Tagging and Bookmarking

What is it?

Tagging and bookmarking are methods of categorizing relevant websites in order to be able to find or renavigate to them quickly.

Originally, bookmarking was simply a method of storing websites on your personal computer in order to be able to easily return to often used websites and internet services.

However, as the web grew and became more complex, users wanted to be able to share their ‘bookmarked’ websites, or find new sites based on their interests. It is from this desire that the concepts of ‘tagging’ and then eventually ‘social bookmarking’ came to be.

Early in the life of the internet, public bookmarking sites such as “itlist” and “hotmarks” became available to users. As these services became more and more popular, easier to use and most importantly economically viable, methods of linking together and organizing data became available. This became the process of embedding “metadata” into websites, to allow the rising giants of search engines to more easily index websites. Originally, this data was invisible to users, but as web 2.0 applications and services became available, users were able to not only see this metadata, but to themselves ‘tag’ the site with an appropriate label. This change benefited both users and content providers, as it was easier to find relevant web results, which led to increased site traffic and thus revenue.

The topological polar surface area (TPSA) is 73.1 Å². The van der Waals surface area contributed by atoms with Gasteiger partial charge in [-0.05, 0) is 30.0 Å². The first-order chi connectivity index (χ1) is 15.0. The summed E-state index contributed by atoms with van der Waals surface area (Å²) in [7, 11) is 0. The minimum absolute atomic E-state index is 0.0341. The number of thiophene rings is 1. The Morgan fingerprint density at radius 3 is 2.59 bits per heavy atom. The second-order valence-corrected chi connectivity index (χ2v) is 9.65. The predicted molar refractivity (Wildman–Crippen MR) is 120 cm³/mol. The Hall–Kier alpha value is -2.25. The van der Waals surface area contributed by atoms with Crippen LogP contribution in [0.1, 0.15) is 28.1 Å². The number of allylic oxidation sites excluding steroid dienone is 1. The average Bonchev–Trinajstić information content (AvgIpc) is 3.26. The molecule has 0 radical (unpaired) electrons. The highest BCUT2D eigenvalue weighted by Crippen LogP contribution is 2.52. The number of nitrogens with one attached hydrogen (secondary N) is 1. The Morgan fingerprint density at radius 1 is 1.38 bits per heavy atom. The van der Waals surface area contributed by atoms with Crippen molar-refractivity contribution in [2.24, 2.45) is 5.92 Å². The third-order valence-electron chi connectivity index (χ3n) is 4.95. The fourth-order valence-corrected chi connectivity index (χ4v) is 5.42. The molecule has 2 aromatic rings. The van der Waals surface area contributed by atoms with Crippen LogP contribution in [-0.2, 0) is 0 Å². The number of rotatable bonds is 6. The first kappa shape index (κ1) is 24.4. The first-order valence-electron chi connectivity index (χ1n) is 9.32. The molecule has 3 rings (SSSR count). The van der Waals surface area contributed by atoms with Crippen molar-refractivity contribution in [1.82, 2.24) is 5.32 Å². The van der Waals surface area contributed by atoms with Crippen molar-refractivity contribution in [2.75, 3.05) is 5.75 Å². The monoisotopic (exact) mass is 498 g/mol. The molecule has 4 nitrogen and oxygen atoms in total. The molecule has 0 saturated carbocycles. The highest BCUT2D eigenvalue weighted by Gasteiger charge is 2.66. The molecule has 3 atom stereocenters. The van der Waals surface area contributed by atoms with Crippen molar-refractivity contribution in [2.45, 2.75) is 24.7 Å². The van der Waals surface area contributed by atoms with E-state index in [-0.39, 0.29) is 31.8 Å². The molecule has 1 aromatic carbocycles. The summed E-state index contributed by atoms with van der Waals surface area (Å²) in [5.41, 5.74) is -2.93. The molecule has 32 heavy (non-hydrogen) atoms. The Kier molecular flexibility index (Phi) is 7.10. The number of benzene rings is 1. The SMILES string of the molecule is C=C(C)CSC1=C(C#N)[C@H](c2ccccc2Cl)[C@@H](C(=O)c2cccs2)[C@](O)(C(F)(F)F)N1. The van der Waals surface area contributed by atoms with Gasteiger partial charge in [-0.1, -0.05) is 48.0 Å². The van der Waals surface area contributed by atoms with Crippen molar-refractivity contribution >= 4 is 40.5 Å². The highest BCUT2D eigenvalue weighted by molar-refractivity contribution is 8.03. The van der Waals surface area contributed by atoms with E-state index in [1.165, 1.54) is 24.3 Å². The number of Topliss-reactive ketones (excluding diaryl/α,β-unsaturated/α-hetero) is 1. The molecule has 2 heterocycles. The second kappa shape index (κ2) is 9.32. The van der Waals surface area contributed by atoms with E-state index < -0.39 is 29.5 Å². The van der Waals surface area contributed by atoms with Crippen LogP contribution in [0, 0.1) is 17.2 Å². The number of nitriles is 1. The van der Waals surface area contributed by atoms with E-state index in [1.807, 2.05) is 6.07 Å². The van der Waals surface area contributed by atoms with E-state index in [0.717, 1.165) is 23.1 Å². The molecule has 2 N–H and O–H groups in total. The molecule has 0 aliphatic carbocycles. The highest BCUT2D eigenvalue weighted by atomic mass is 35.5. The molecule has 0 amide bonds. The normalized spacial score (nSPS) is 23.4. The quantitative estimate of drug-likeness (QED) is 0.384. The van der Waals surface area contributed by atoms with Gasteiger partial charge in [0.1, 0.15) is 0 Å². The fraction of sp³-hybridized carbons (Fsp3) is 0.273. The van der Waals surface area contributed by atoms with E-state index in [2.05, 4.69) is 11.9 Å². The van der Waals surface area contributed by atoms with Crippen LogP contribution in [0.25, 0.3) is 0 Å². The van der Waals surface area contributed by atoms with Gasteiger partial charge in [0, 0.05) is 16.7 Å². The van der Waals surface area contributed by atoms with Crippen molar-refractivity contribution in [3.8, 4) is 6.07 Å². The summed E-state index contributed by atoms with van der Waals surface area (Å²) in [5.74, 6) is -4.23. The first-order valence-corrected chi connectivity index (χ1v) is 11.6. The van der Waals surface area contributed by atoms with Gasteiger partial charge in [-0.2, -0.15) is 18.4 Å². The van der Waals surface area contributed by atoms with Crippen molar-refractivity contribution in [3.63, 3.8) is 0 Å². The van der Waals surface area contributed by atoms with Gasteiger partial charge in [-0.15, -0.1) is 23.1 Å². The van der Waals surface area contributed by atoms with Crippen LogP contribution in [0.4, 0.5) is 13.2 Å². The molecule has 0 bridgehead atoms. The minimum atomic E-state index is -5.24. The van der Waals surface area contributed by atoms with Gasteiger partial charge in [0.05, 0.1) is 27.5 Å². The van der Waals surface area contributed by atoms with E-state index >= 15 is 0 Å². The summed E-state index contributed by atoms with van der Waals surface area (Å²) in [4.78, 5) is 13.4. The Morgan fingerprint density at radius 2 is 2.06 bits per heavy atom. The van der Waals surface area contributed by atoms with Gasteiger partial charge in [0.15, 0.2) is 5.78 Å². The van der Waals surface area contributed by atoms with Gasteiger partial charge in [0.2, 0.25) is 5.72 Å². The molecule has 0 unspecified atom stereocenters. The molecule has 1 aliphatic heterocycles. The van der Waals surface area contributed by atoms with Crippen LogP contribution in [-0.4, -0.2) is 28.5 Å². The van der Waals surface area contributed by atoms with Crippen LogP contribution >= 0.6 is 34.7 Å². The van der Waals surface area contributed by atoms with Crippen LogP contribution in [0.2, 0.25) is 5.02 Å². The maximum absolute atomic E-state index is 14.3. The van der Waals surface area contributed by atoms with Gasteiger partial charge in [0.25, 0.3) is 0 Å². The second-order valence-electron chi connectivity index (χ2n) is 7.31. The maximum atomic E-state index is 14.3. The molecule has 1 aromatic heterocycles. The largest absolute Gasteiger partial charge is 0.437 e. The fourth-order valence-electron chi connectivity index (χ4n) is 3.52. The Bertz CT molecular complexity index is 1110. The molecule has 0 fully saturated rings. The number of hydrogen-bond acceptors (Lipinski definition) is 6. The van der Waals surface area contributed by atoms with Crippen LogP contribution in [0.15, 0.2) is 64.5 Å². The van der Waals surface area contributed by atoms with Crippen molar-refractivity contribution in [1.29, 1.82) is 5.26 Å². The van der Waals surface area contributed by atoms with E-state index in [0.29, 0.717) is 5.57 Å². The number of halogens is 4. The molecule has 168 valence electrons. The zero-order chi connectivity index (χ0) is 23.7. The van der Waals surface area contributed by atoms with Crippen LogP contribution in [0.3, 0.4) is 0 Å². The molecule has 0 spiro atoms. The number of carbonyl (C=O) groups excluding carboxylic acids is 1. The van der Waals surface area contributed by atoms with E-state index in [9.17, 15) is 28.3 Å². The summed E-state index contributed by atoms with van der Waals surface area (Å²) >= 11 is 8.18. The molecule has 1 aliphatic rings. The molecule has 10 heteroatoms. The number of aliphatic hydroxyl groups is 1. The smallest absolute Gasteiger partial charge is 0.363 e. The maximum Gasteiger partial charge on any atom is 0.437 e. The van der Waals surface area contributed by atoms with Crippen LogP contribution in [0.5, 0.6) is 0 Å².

With so many users online applying meta-tags and labels, however, it became difficult to find the ‘best’ sources on a given topic. It is for this reason that ‘social bookmarking’ sites such as Digg came into existence, to allow users to individually rate a public bookmark and thus quickly and with minimal effort find the best possible source for the information they were looking for.

What is it used for?

Tagging and bookmarking are essentially just ways of collecting, connecting and organizing relevant data. You can use the bookmarks in your browser to collect sources or sites you like. Tags serve to connect articles or content throughout the internet, particularly on blogs.

Who uses it?

Just about everyone online these days uses these services in some capacity. Whether you are uploading to DIgg or simply making a hotlink in your browser so you dont have to type in the name of your favorite website every time you log on, your using bookmarks. Tags are used by many bloggers, so if you are a fan of any blogs, its almost certain you have encountered tags.

Uses as an Instructional Technology

  • Organizing links in an easy-to-reference fashion makes research easier.
  • Tagging allows for a more heuristic approach to content-gathering.

The content on this page was derived from webpages maintained by the Duke University Center for Instructional Technology
The content on this page was derived from the Bookmarking page maintained by Wikipedia